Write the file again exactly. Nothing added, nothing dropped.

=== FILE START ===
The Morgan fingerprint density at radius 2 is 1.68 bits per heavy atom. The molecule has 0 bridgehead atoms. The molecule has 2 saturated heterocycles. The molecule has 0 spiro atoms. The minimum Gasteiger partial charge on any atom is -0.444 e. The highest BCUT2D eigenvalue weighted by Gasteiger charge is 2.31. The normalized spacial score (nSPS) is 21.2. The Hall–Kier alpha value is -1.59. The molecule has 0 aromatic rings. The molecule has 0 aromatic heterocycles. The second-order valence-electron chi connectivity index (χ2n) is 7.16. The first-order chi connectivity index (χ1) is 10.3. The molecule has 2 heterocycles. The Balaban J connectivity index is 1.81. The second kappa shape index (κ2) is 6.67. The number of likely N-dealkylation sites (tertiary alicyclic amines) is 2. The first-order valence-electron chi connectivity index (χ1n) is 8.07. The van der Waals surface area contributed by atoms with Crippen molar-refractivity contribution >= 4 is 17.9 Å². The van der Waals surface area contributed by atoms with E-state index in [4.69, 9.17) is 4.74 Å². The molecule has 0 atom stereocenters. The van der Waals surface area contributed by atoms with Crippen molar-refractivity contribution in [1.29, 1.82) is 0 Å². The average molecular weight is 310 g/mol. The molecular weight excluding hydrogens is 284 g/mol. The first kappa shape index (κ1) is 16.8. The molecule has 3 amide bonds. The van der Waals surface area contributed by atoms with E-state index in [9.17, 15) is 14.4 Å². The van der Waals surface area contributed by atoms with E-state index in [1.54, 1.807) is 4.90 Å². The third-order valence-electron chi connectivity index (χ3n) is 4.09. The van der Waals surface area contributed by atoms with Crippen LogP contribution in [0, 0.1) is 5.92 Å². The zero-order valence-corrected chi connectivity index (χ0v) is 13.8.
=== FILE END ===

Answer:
The Morgan fingerprint density at radius 2 is 1.68 bits per heavy atom. The molecule has 0 bridgehead atoms. The molecule has 2 saturated heterocycles. The molecule has 0 spiro atoms. The minimum Gasteiger partial charge on any atom is -0.444 e. The highest BCUT2D eigenvalue weighted by Gasteiger charge is 2.31. The normalized spacial score (nSPS) is 21.2. The Hall–Kier alpha value is -1.59. The molecule has 0 aromatic rings. The molecule has 0 aromatic heterocycles. The second-order valence-electron chi connectivity index (χ2n) is 7.16. The first-order chi connectivity index (χ1) is 10.3. The molecule has 2 heterocycles. The Balaban J connectivity index is 1.81. The second kappa shape index (κ2) is 6.67. The number of likely N-dealkylation sites (tertiary alicyclic amines) is 2. The first-order valence-electron chi connectivity index (χ1n) is 8.07. The van der Waals surface area contributed by atoms with Crippen molar-refractivity contribution >= 4 is 17.9 Å². The van der Waals surface area contributed by atoms with E-state index in [4.69, 9.17) is 4.74 Å². The molecule has 0 atom stereocenters. The van der Waals surface area contributed by atoms with Crippen molar-refractivity contribution in [1.29, 1.82) is 0 Å². The average molecular weight is 310 g/mol. The molecular weight excluding hydrogens is 284 g/mol. The first kappa shape index (κ1) is 16.8. The molecule has 3 amide bonds. The van der Waals surface area contributed by atoms with E-state index in [9.17, 15) is 14.4 Å². The van der Waals surface area contributed by atoms with E-state index in [1.54, 1.807) is 4.90 Å². The third-order valence-electron chi connectivity index (χ3n) is 4.09. The van der Waals surface area contributed by atoms with Crippen LogP contribution in [0, 0.1) is 5.92 Å². The zero-order valence-corrected chi connectivity index (χ0v) is 13.8.